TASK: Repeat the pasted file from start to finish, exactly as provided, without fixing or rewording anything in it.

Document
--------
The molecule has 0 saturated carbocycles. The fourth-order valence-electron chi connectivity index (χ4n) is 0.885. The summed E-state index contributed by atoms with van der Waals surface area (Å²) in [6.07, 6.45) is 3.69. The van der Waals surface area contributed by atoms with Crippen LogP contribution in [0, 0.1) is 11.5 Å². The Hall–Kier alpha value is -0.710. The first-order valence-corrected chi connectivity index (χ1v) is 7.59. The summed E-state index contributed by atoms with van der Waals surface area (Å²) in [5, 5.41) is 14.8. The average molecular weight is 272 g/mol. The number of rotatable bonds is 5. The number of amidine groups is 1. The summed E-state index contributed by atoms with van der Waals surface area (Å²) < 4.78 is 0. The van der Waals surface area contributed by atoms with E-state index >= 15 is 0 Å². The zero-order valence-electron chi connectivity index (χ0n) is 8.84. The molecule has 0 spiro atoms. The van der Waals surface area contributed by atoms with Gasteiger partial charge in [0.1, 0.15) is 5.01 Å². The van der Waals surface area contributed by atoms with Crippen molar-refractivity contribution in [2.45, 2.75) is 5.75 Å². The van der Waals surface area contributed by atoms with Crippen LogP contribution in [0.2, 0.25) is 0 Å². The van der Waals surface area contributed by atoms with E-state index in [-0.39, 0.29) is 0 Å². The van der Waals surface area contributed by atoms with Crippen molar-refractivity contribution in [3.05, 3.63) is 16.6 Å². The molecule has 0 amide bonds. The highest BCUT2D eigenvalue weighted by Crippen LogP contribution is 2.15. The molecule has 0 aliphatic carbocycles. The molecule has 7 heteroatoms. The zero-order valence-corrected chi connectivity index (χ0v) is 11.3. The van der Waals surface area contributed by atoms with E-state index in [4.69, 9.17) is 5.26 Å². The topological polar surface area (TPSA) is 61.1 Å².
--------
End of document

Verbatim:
The molecule has 0 saturated carbocycles. The fourth-order valence-electron chi connectivity index (χ4n) is 0.885. The summed E-state index contributed by atoms with van der Waals surface area (Å²) in [6.07, 6.45) is 3.69. The van der Waals surface area contributed by atoms with Crippen LogP contribution in [0, 0.1) is 11.5 Å². The Hall–Kier alpha value is -0.710. The first-order valence-corrected chi connectivity index (χ1v) is 7.59. The summed E-state index contributed by atoms with van der Waals surface area (Å²) in [5, 5.41) is 14.8. The average molecular weight is 272 g/mol. The number of rotatable bonds is 5. The number of amidine groups is 1. The summed E-state index contributed by atoms with van der Waals surface area (Å²) < 4.78 is 0. The van der Waals surface area contributed by atoms with E-state index >= 15 is 0 Å². The zero-order valence-electron chi connectivity index (χ0n) is 8.84. The molecule has 0 spiro atoms. The van der Waals surface area contributed by atoms with Gasteiger partial charge in [0.1, 0.15) is 5.01 Å². The van der Waals surface area contributed by atoms with Crippen molar-refractivity contribution in [2.45, 2.75) is 5.75 Å². The van der Waals surface area contributed by atoms with Crippen LogP contribution in [0.2, 0.25) is 0 Å². The van der Waals surface area contributed by atoms with E-state index in [-0.39, 0.29) is 0 Å². The van der Waals surface area contributed by atoms with Crippen molar-refractivity contribution in [3.05, 3.63) is 16.6 Å². The molecule has 0 amide bonds. The highest BCUT2D eigenvalue weighted by Crippen LogP contribution is 2.15. The molecule has 0 aliphatic carbocycles. The molecule has 7 heteroatoms. The zero-order valence-corrected chi connectivity index (χ0v) is 11.3. The van der Waals surface area contributed by atoms with E-state index in [4.69, 9.17) is 5.26 Å². The topological polar surface area (TPSA) is 61.1 Å².